The clinical manifestation of food allergy in those patients were urticaria/angiodema (n = 81, 86.17%), followed by gastro-intestinal symptoms (n = 10, 10.63%). One of the patients had both cutaneous and digestive symptoms. Anaphylaxis was the presenting symptom in 3 of the 93 (3.19%) patients; 2 of these were sesame seed-induced cases; the third case was to lentils.

Although specific IgE to peanut in infants (15.18%), children (8.26%), or adults (7.14%) were more common than for sesame seed (3.79, 2.65, and 1.91%, respectively), among the 93 patients reviewed clinically, peanut-induced allergic reactions were mild, in contrary to sesame seed where anaphylaxis was the only clinical manifestation. All the cases of anaphylaxis to sesame seed, and allergy to peanut had later on, a prick skin test to confirm the diagnosis.

We did an open food challenge in 4 patients after 3 years of elimination, 2 of them to milk and were successful, and 2 to eggs, 1 of them showed no allergenicity, the second patient remained allergic. Of course, a double-blind, placebo-controlled food challenge is the gold standard for the diagnosis, but it was not done. As for the sesame, 1 patient showed a negative skin testing after 3 years of elimination but the mother is still refusing to do the challenge, the second case is still showing sensitization by skin test after 4 years of elimination

Discussion

Adverse reactions to food, that is, food allergy and intolerance have gained considerable attention. Food allergy is believed to be responsible for most immediate-type food-induced hypersensitivity reactions. Clinically, these reactions are characterized by a variety of signs and symptoms that occur within minutes or hours after consumption of the offending food. Reactions may be limited or more generalized with involvement of the skin, nose, eyes, and/or lungs. In more severe cases, cardiovascular symptoms including hypotension, shock, cardiac dysrhythmias, and death can occur. In food-allergic individuals, IgE is produced against naturally occurring food components, primarily glycoproteins that usually retain their allergenicity after heating and/or proteolysis [2].

Whereas in the United States, peanuts and tree nuts (walnuts, pecans, pistachios, cashews, and others) are responsible for the majority of severe anaphylactic reactions, followed by shellfish (crustaceans and mollusks) and fish, in other parts of the world, foods that are prominent in the regional diet are leading culprits, including sesame seed in middle-east populations and seafood in China.

Sesame seed allergy is a significant, serious, and growing problem especially in the Middle Eastern region where the introduction of sesame seed is early in the diet, but in small quantities. Evidence was found for increased incidence of sesame seed allergy during the past 5 decades, with the most reports pointing to the developed countries [3]. Sesame seeds are used for flavoring many prepared foods [4] and was included among the allergens required by The European Union legislation in 2005 to be listed in food labels (in addition to milk, egg, fish, crustacean shellfish, peanuts, soybeans, tree nuts, cereals containing gluten, celery, and mustard) [5]. In 2007, the European Union added molluscan shellfish and lupine to the labeling list. Usual age of onset of sesame seed allergy is 6-36 months; only 20% of cases resolve by 7 years, the majority being persistent into adulthood [6].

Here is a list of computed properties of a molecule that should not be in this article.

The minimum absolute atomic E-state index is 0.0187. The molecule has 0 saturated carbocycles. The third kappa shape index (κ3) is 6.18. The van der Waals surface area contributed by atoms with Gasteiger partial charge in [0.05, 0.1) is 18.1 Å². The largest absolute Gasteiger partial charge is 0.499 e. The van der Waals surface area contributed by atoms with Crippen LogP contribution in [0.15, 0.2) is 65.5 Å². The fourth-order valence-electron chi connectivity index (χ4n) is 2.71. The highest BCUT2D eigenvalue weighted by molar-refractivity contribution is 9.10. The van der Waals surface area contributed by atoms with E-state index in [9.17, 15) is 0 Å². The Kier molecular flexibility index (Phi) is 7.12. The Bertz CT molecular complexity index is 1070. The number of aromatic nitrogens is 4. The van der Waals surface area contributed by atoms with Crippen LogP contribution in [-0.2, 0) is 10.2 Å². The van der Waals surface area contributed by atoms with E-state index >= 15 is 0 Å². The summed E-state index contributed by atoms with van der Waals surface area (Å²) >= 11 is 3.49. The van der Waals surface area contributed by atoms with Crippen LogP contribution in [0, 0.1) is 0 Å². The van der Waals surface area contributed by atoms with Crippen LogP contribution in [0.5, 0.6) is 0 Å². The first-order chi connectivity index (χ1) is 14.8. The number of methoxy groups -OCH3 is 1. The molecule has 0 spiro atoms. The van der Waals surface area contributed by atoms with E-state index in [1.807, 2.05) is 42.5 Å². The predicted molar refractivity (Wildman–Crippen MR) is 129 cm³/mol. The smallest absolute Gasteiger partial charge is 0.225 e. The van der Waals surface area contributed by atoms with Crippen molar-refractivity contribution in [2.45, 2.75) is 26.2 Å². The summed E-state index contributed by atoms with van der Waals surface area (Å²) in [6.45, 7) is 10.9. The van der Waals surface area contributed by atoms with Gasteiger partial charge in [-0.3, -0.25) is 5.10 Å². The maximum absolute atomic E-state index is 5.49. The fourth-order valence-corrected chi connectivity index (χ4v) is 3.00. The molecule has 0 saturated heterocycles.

Clinically, most sesame seed allergy present in at least 2 major forms: immediate hypersensitivity, often expressed as systemic anaphylaxis, associated with positive skin prick test and/or IgE antibody test results to sesame proteins with some cross-reactivity with other foods, and delayed hypersensitivity to lignin-like compounds in sesame oil clinically expressed as contact allergic dermatitis. There are a few cases in the literature of immediate hypersensitivity to sesame seed with negative skin prick test and/or IgE antibody test results that were confirmed by oral challenge tests [7]. In one study of sesame seed allergy in children, immediate reaction to a minimal amount of sesame was characteristic; skin was the most common site of involvement, followed by respiratory and gastrointestinal systems; tolerance developed in only 20% of the patients, and high sIgE (> 0.15 IU) was demonstrated only in 75% of those in which it was examined [8]. Epitopes of the 14-kd beta-globulin, the major allergen of sesame seed, were recently identified [9,10].

Conclusion

Recently, sesame seed has been recognized as an increasingly frequent and potentially severe allergen even in westernized countries, furthermore we think awareness in Lebanon and in the Middle East regarding sesame seed allergy is very important. Because no data are available in Lebanon, we consider our study a fair start. Anaphylaxis to sesame seed has been described with negative SPT and IgE levels [11-13]. Pertinent history, along with laboratory studies, such as specific IgE, are the first step in the diagnostic process of food allergy [14]. Allergy prick skin test are usually more specific when they are done by specialized health care professionals. Further studies with double-blind, placebo-controlled food challenge are needed to establish the real prevalence of food allergy in Lebanon, and to determine the most common allergens taking in consideration the nutritional habits of our population.